Listening to Young Lives at Work in India: Fifth Call

Marta Favara
Catherine Porter
Douglas Scott; María de los Ángeles Molina
Country report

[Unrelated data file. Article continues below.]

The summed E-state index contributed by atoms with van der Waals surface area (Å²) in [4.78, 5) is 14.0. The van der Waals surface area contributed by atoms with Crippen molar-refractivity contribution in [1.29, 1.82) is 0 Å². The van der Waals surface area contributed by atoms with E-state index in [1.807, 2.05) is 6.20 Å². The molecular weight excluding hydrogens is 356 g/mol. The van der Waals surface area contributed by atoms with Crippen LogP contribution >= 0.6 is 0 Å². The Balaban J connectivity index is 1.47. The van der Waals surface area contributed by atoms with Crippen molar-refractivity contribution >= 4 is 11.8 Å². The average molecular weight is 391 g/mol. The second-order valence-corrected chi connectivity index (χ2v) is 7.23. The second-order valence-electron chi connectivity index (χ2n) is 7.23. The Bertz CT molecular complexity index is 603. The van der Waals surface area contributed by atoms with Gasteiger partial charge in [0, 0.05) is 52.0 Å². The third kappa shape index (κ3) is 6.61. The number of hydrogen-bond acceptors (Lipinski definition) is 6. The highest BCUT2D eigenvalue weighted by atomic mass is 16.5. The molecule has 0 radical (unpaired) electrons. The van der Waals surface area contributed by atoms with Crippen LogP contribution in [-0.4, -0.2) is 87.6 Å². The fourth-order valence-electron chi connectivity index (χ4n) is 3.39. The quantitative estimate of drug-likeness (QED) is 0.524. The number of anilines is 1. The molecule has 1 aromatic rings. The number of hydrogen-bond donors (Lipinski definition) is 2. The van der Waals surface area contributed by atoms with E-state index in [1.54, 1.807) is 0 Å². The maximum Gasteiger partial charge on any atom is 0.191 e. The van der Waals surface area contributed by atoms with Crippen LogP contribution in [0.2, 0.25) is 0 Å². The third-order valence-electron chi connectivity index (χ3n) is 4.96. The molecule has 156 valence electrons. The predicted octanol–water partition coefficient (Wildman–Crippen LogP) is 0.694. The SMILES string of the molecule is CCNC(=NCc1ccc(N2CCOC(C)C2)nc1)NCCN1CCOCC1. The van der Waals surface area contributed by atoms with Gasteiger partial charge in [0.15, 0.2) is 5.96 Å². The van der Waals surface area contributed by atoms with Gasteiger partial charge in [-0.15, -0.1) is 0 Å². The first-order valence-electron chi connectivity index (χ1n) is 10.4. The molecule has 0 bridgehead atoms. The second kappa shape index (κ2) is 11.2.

Following the first wave in 2020, India experienced a devastating second wave of COVID-19 cases in April and May 2021, related to the Delta variant. The second wave resulted in a significant increase in both infections and fatalities, often overwhelming India’s health care systems and having substantial economic and social impacts as new restrictions were imposed. Concerns are now growing over the extent and impact of a third wave, driven by the highly transmissible Omicron variant. After a relatively slow start, initially due to supply shortages, the national vaccination programme has accelerated in recent months. As of 2 February 2022, 68 per cent of India’s total population have received one dose, with 51 per cent fully vaccinated. Booster doses are now being provided to frontline workers and those over 60 years old with vulnerable conditions, and vaccinations are now available for 15-18 year olds. In contrast to the strict national lockdown in 2020, the government decentralised policy decisions to state administrations during the second wave of infections, and is continuing to do so for the current third wave. Despite less severe restrictions, the economic impact has nonetheless been substantial, with the economy contracting by 6.6 per cent and unemployment rising by around 8–12 per cent in the second quarter of 2021. Around 250 million students in India were affected by school and university closures at the start of the pandemic, and despite some relaxation of restrictions in 2021, the sudden third wave has halted plans to get education back on track.